At the End, Offering Not a Cure but Comfort
Anemona Hartocollis, New York Times (August 19, 2009)
I started and re-started this post on American Health Care reform several times. To watch America’s current Health Care debate (such as it is…) makes me all the happier that I now live in the UK and am covered by the National Health Service. I have no problems with the NHS and I am glad that it exists.
One part of the NHS that impresses me most is its National End of Life Care Programme. The EOLC Programme’s mission statement provides a succinct mandate:
OUR AIM: To improve the quality of care at the end of life for all patients and enable more patients to live and die in the place of their choice.
What I think is fundamentally important about this NHS program is that it acknowledges the obvious: people die. Indeed, the program was explicitly created to embrace death so that the dying process is made as comfortable as possible for UK residents.
Herein lies one of the key reasons that I think the American Health Care reform debate is failing: Serious discussions about death, dying, and mortality have been jettisoned. What America needs more than ever, right now, is a National Conversation about dying because until that occurs, health care reform will continue to ignore that one part of human biology that we all share: Death.
And yet, paradoxically, it would seem that this kind of conversation is going on all the time.
The New York Times article at the top offers a lengthy and important discussion on End of Life Care in American hospitals. And NYTimes Health columnist Jane Brody offered this recent piece: End-of-Life Issues Need to Be Addressed.
President Obama made it clear in May that he was interested in a National Conversation about End of Life Care in a lengthy New York Times Magazine interview about the economy.
It is a long(ish) interview, so if you click here you can skip to the bit on Obama’s Grandmother and how her death informed his own thinking about End of Life decisions.
The problem, of course, is that people rarely talk to their family members about death. To bring home this point, the August 7, 2005 New York Times Magazine featured this article: Will We Ever Arrive at the Good Death?
Here is the key quote from that article:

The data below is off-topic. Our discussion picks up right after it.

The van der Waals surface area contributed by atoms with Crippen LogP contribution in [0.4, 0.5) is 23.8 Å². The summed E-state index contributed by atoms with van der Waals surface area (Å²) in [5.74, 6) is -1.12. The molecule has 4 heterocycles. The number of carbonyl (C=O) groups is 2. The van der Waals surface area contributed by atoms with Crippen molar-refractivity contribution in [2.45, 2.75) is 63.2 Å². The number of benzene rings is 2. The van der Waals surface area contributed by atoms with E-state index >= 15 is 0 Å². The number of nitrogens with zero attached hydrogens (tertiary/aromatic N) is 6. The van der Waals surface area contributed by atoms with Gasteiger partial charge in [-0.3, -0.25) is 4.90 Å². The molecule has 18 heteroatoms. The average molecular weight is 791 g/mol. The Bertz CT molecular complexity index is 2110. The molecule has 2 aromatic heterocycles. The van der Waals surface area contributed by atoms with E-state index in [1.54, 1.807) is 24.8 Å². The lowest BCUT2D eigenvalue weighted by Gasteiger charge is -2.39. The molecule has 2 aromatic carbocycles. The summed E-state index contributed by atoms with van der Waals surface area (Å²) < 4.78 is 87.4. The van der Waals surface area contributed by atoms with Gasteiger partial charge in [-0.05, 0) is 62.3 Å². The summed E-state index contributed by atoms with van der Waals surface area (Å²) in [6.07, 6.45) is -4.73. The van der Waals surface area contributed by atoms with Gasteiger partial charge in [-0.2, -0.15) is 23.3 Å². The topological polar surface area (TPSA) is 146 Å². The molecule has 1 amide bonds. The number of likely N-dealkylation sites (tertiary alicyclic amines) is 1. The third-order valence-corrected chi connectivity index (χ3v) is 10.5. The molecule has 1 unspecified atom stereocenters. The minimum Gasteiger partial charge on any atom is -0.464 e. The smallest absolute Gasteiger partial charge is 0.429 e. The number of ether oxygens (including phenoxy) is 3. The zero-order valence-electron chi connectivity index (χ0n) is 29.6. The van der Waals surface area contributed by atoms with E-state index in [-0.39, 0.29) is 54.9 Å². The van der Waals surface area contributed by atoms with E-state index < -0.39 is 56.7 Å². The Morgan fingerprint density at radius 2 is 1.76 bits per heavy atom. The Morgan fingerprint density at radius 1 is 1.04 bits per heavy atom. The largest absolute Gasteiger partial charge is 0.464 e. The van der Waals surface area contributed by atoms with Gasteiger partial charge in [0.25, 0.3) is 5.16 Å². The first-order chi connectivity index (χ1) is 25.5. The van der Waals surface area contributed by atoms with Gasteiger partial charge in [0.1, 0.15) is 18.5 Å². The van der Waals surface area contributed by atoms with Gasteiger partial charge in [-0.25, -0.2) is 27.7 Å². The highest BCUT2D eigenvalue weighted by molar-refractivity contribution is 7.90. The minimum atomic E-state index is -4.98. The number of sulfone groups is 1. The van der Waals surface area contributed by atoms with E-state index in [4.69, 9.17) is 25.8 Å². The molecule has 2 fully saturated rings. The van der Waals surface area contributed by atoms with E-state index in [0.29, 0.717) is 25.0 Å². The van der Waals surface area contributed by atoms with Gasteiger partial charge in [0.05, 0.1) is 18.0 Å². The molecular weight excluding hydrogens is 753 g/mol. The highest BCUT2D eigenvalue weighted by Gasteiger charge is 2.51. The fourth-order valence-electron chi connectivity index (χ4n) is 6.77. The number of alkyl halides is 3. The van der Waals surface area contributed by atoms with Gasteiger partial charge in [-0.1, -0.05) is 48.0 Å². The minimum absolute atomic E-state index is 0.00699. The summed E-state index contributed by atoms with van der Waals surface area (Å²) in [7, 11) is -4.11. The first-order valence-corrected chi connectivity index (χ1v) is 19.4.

As J. Donald Schumacher, president of the National Hospice and Palliative Care Organization, said last April to the Senate Committee on Health, Education, Labor and Pensions, “Americans are more likely to talk to their children about safe sex and drugs than to their terminally ill parents about choices in care as they near life’s final stages.”
Let me be clear that I think that President Obama is delving into an extremely urgent topic but, ironically, he is not the first modern American president to discuss end of life decision making. Oh no. Not by a long shot.
Some of the first presidential statements on death involved Ronald Reagan. In the early 1980’s, President Reagan received a series of reports on death and dying from some totally forgotten (but important) bioethics commissions:
- Defining Death: Medical, Legal and Ethical Issues in the Determination of Death (July 9, 1981)
- Deciding to Forego Life-Sustaining Treatment: Ethical, Medical, and Legal Issues in Treatment Decisions (March 21, 1983)
So, in a way, President Obama is attempting to carry out a project begun by President Reagan and is actually acting very Reaganesque. But I digress…
For me, the key reason President Obama has seen his health care debate derailed is that he dared to embrace death. Or, at least, to suggest that end of life care is something that needs to be discussed (on the local and national level) since individuals need to be clear in their own heads about how they want to die.
And since President Obama is involving himself in this debate, it means that the head of the nation is suddenly speaking out about death and dying. As a result, Obama is acknowledging a much more profound dilemma for modern America: the nation-state (as in America) usually ignores death at all costs.
At a certain point, the nation can do absolutely nothing about death and instead it focuses on mortality. Death is utterly ignored by the nation because it represents that one, final act that an individual can choose and that beyond a certain point-in-time no life will return. President Obama isn’t anywhere near making statements about who lives and who dies. But he is making it clear that death is inevitable. (I am unfairly paraphrasing Michel Foucault’s comments from his Society Must Be Defended lectures, p. 248).
That alone, I think, is causing some of the biggest problems.
All of this is to say, that American health care reform begins and ends with death. And until those discussions occur, America will continue with its current system.
If you’re interested in making sure that your own end of life requests are followed, then use this information offered by Jane Brody of the New York Times.
To help people make sound health care decisions and get the care they would want for themselves or their family members as life draws to a close, the National Institute on Aging has produced a comprehensive 68-page booklet, “End-of-Life: Helping With Comfort and Care.” Individual free copies can be obtained through the institute’s Web site, www.nia.nih.gov, or by calling 800-222-2225.